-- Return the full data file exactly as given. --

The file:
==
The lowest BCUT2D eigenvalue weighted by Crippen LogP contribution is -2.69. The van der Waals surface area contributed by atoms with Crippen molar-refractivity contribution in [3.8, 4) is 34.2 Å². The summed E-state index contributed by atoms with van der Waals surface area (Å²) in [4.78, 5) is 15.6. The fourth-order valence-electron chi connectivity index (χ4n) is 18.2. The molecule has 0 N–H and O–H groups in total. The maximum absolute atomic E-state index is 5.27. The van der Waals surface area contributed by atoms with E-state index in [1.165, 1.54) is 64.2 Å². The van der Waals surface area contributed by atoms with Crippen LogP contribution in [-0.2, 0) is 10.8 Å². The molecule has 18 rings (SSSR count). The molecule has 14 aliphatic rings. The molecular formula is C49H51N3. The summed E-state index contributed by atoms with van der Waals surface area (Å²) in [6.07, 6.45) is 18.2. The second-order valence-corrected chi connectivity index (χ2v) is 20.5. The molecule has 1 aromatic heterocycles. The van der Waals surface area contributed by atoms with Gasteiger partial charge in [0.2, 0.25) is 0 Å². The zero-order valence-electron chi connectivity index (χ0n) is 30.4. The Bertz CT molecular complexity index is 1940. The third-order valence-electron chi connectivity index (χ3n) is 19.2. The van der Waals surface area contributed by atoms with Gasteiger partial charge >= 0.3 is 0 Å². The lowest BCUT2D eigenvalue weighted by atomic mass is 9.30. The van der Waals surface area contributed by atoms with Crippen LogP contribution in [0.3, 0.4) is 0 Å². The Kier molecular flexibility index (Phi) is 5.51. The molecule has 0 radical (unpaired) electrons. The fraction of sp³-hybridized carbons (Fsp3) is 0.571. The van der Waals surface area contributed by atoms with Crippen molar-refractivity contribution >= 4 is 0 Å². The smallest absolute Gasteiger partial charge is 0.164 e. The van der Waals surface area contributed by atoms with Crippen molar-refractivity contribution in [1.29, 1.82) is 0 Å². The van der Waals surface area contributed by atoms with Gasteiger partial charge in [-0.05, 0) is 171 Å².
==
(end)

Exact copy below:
The lowest BCUT2D eigenvalue weighted by Crippen LogP contribution is -2.69. The van der Waals surface area contributed by atoms with Crippen molar-refractivity contribution in [3.8, 4) is 34.2 Å². The summed E-state index contributed by atoms with van der Waals surface area (Å²) in [4.78, 5) is 15.6. The fourth-order valence-electron chi connectivity index (χ4n) is 18.2. The molecule has 0 N–H and O–H groups in total. The maximum absolute atomic E-state index is 5.27. The van der Waals surface area contributed by atoms with E-state index in [1.165, 1.54) is 64.2 Å². The van der Waals surface area contributed by atoms with Crippen LogP contribution in [-0.2, 0) is 10.8 Å². The molecule has 18 rings (SSSR count). The molecule has 14 aliphatic rings. The molecular formula is C49H51N3. The summed E-state index contributed by atoms with van der Waals surface area (Å²) in [6.07, 6.45) is 18.2. The second-order valence-corrected chi connectivity index (χ2v) is 20.5. The molecule has 1 aromatic heterocycles. The van der Waals surface area contributed by atoms with Gasteiger partial charge in [0.2, 0.25) is 0 Å². The zero-order valence-electron chi connectivity index (χ0n) is 30.4. The Bertz CT molecular complexity index is 1940. The third-order valence-electron chi connectivity index (χ3n) is 19.2. The van der Waals surface area contributed by atoms with Gasteiger partial charge >= 0.3 is 0 Å². The lowest BCUT2D eigenvalue weighted by atomic mass is 9.30. The van der Waals surface area contributed by atoms with Crippen LogP contribution in [0.3, 0.4) is 0 Å². The Kier molecular flexibility index (Phi) is 5.51. The molecule has 0 radical (unpaired) electrons. The fraction of sp³-hybridized carbons (Fsp3) is 0.571. The van der Waals surface area contributed by atoms with Crippen molar-refractivity contribution >= 4 is 0 Å². The smallest absolute Gasteiger partial charge is 0.164 e. The van der Waals surface area contributed by atoms with Crippen molar-refractivity contribution in [1.29, 1.82) is 0 Å². The van der Waals surface area contributed by atoms with Gasteiger partial charge in [-0.05, 0) is 171 Å².